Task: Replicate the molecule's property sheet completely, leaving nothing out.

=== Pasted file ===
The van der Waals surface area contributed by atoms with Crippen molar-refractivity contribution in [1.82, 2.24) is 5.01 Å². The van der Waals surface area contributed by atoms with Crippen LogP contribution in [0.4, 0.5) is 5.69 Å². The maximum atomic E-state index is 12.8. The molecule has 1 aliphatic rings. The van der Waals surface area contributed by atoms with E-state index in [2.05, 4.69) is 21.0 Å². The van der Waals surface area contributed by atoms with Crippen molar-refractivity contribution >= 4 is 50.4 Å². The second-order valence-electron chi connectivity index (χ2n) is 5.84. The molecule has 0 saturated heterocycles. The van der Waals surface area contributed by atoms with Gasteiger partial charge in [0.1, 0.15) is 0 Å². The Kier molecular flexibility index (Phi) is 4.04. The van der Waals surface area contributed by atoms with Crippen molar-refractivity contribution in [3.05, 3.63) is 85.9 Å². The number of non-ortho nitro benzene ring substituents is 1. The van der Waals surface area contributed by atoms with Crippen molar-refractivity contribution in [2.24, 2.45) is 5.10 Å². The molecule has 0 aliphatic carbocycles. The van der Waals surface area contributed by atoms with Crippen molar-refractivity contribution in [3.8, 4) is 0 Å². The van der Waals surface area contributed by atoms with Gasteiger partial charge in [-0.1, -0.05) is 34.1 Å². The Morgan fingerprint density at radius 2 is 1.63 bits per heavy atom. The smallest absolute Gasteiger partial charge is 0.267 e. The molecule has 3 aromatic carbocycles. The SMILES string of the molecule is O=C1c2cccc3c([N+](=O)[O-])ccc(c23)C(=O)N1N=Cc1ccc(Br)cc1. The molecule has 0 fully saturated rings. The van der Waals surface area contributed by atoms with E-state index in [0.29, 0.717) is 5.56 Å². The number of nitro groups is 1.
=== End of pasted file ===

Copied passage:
The van der Waals surface area contributed by atoms with Crippen molar-refractivity contribution in [1.82, 2.24) is 5.01 Å². The van der Waals surface area contributed by atoms with Crippen LogP contribution in [0.4, 0.5) is 5.69 Å². The maximum atomic E-state index is 12.8. The molecule has 1 aliphatic rings. The van der Waals surface area contributed by atoms with E-state index in [2.05, 4.69) is 21.0 Å². The van der Waals surface area contributed by atoms with Crippen molar-refractivity contribution >= 4 is 50.4 Å². The second-order valence-electron chi connectivity index (χ2n) is 5.84. The molecule has 0 saturated heterocycles. The van der Waals surface area contributed by atoms with Gasteiger partial charge in [0.1, 0.15) is 0 Å². The Kier molecular flexibility index (Phi) is 4.04. The van der Waals surface area contributed by atoms with Crippen molar-refractivity contribution in [3.05, 3.63) is 85.9 Å². The number of non-ortho nitro benzene ring substituents is 1. The van der Waals surface area contributed by atoms with Crippen molar-refractivity contribution in [2.24, 2.45) is 5.10 Å². The molecule has 0 aliphatic carbocycles. The van der Waals surface area contributed by atoms with Crippen molar-refractivity contribution in [3.8, 4) is 0 Å². The van der Waals surface area contributed by atoms with Gasteiger partial charge in [-0.1, -0.05) is 34.1 Å². The Morgan fingerprint density at radius 2 is 1.63 bits per heavy atom. The smallest absolute Gasteiger partial charge is 0.267 e. The molecule has 3 aromatic carbocycles. The SMILES string of the molecule is O=C1c2cccc3c([N+](=O)[O-])ccc(c23)C(=O)N1N=Cc1ccc(Br)cc1. The molecule has 0 fully saturated rings. The van der Waals surface area contributed by atoms with E-state index in [0.29, 0.717) is 5.56 Å². The number of nitro groups is 1.